Greek dancers.

It is unlikely that Shakespeare would have known the satirical and inventive "old comedy" of Aristophanes, and his contact with the "new comedy" of Menander would have been through his Roman imitators.

Old and new comedy

The Greek comedy probably grew from the often satirical choruses of the feast of Dionysus. Old comedy was episodic in form, the action changing both time and place. Aristophanes targeted the abuses of politicians and the destructiveness of war in comedies of great wit. Eleven of his plays survive, including The Clouds, The Frogs, and the bawdy anti-war play, Lysistrata.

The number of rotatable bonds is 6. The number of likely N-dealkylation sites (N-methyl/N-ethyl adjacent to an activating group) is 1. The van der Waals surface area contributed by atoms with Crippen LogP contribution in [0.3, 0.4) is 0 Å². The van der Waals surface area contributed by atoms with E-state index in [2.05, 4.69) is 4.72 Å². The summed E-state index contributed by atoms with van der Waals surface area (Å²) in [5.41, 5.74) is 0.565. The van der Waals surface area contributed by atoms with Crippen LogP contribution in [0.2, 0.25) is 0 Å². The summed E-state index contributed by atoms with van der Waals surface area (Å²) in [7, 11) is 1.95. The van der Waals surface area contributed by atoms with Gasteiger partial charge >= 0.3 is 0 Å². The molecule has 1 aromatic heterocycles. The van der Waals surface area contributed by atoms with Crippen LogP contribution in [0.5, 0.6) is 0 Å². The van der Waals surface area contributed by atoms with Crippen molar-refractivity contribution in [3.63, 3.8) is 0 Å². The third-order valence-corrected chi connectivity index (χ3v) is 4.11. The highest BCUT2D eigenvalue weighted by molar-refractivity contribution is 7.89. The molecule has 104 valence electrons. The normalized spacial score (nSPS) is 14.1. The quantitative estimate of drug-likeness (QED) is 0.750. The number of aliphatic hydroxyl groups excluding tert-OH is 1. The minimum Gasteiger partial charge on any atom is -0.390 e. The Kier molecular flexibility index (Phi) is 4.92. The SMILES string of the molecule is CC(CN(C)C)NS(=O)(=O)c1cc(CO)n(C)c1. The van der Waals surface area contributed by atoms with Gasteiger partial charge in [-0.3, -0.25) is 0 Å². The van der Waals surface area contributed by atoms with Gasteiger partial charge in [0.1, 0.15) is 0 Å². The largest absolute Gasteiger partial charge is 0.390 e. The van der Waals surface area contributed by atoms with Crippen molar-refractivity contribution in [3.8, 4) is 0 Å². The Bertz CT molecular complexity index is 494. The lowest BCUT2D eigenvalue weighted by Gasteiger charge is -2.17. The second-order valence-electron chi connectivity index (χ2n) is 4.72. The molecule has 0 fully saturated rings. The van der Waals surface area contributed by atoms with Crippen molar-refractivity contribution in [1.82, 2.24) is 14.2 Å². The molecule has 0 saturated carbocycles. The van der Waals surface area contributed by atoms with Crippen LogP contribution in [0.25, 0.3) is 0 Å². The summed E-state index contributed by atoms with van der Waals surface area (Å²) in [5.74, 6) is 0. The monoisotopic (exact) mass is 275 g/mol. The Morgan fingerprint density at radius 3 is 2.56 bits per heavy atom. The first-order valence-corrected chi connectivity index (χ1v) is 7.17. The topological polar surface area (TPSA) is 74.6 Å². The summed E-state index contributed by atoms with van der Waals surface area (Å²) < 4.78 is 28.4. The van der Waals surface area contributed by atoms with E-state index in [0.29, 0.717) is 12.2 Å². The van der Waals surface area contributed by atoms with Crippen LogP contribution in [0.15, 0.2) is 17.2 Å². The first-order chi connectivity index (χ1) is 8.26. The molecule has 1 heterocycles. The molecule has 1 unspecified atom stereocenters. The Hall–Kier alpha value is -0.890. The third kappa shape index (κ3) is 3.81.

New comedy was more self-consciously literary, and became less satirical, more romantic. Only one of Menander's plays survives in full; most is known about his work through the imitations of it by the Roman authors Plautus and Terence.

The plays of Aristophanes are available from Perseus.